To the extent these evaluations reflect the job the principals are doing, Rex Scott is doing an exceptional job, Heidi Aranda and Mark Alvarez appear to be competent principals who should be observed more carefully before a decision is made not to renew their contracts, and Cindy Shepard-Mady appears to have lost the confidence of her staff, which may indicate that she isn't an effective principal. Ironically, Shepard-Mady is the only principal in the group with serious red flags in her evaluations, yet she is the only one guaranteed for renewal.
Read further to learn about my findings in a bit more depth.
All the surveys have a number of items. The best indicator of how well the school is functioning and how well the principal is doing is the evaluation of overall satisfaction with the school. The results in that category, not surprisingly, tend to track closely with the results in other categories. The staff is asked to rate the effectiveness of the principal's leadership, which also tracks closely with the overall satisfaction scores. Parents and students aren't asked to rate the principal's effectiveness.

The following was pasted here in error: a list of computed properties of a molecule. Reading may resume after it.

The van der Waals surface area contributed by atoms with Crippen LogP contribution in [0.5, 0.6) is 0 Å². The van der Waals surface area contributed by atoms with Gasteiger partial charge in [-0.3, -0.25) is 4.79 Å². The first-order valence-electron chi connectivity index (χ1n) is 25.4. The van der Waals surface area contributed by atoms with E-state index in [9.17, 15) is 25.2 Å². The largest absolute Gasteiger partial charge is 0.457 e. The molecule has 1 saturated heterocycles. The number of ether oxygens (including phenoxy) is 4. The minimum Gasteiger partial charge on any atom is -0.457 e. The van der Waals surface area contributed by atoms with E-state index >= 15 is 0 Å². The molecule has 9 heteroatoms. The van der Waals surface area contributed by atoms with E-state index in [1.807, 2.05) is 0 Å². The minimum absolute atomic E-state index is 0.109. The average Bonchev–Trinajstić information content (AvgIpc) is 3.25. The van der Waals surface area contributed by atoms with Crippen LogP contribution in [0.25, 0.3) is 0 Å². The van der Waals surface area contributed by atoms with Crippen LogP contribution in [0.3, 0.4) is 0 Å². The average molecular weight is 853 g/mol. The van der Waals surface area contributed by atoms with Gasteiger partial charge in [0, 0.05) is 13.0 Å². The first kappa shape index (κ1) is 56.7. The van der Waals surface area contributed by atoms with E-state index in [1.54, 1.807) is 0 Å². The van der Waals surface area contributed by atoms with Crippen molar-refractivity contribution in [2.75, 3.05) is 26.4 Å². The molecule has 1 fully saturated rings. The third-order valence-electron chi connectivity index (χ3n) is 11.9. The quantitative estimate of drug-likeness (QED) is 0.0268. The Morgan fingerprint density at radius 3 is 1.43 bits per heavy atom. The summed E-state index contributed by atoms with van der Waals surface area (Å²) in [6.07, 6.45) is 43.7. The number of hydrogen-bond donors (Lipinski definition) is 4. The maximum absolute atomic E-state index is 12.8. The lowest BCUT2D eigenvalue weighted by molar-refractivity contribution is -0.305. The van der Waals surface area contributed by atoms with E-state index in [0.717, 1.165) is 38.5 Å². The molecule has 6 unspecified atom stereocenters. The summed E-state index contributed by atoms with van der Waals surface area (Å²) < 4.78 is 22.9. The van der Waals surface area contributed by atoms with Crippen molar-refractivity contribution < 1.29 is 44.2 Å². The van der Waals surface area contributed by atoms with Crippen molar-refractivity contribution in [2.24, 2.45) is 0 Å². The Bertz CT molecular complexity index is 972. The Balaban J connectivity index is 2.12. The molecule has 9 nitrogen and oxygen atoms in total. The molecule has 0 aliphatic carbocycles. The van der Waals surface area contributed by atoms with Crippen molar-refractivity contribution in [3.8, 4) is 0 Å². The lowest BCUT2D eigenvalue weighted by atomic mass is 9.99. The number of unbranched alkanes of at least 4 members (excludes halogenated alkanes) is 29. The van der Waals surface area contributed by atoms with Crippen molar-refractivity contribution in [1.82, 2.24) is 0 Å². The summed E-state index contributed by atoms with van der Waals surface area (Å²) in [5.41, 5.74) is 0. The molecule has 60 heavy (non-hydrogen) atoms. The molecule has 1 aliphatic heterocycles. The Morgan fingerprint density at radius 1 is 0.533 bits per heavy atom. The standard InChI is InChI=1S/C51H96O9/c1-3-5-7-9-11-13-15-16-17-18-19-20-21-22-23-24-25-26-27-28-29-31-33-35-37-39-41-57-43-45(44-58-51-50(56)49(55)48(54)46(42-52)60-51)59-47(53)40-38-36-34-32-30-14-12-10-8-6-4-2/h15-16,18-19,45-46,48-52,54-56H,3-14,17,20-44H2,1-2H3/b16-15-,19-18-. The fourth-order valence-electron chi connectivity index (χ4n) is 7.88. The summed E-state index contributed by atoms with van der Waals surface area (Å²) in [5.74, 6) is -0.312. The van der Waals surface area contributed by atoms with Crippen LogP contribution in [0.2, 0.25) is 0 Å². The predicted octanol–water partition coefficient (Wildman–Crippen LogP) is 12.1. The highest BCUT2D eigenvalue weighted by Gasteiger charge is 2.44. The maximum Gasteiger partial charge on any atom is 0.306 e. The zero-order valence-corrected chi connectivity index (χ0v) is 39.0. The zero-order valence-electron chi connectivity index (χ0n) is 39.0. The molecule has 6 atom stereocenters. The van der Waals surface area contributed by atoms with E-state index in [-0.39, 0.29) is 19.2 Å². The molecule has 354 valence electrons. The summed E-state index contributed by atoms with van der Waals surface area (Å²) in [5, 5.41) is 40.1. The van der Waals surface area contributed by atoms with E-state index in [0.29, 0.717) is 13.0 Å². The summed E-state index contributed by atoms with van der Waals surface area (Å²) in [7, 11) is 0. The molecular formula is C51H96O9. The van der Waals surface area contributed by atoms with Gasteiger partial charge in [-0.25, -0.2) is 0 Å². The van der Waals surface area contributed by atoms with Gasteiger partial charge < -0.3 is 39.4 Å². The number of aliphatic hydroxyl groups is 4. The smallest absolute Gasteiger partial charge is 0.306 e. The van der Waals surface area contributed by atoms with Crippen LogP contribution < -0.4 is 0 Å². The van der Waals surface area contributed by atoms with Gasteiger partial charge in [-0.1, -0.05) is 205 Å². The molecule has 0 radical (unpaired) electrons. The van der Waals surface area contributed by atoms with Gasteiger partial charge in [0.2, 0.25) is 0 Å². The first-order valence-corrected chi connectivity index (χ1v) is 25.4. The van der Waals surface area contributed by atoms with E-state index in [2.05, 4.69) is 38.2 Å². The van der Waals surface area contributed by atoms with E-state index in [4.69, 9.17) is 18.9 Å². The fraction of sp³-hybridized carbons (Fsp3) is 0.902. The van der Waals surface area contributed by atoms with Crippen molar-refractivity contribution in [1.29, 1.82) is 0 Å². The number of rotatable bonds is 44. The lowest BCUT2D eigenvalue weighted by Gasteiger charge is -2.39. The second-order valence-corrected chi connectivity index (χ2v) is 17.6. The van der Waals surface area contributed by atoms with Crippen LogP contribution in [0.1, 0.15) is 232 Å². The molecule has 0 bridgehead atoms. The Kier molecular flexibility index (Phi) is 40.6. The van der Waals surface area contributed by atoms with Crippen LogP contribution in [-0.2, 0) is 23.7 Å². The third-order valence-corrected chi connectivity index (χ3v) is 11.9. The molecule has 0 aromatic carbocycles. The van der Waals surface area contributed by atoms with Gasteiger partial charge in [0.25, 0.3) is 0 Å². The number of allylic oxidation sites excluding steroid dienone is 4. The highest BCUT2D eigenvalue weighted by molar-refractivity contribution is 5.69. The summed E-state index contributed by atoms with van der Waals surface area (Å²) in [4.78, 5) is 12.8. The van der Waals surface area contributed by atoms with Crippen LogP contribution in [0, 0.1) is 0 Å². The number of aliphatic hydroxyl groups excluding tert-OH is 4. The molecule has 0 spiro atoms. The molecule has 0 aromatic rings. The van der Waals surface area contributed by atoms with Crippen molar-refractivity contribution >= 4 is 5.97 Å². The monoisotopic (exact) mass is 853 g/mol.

Rex Scott began at Catalina Magnet High in the 2009-10 school year. While his predecessor had between 6% and 19% of the staff mark the overall satisfaction with the school category as Strongly Agree, Scott's three year numbers in that category range from 21% to 25%. Before he began, the principal's negative evaluations ranged from 16% to 49%. Scott's negatives range from 9% to 12%, pretty much identical to the district-wide score. Evaluations by parents and students follow similar trends. The staff evaluation of Scott's effectiveness as a leader is more dramatic, jumping 20-30% over his predecessor and exceeding the district average by 10%. [Full disclosure: I know Rex and have a great deal of respect for him as a person and an educator. That being said, I recorded and reported his data accurately.]
Heidi Aranda began at Ochoa Magnet Elementary during the 2002-3 school year. Since the online evaluations only go back to 2007, there's no way to compare her with the previous principal. Her staff ratings of overall satisfaction with the school and the quality of her leadership wary widely from year to year. In 2008 she had very high ratings in both categories. They went down signficantly for the next three years, with the negatives increasing by over 20%. Then in the past two years, her numbers are back where they were in 2008. Parents' rating of their overall satisfaction with the school remained high throughout the years, with no more than 3% giving Aranda negative ratings.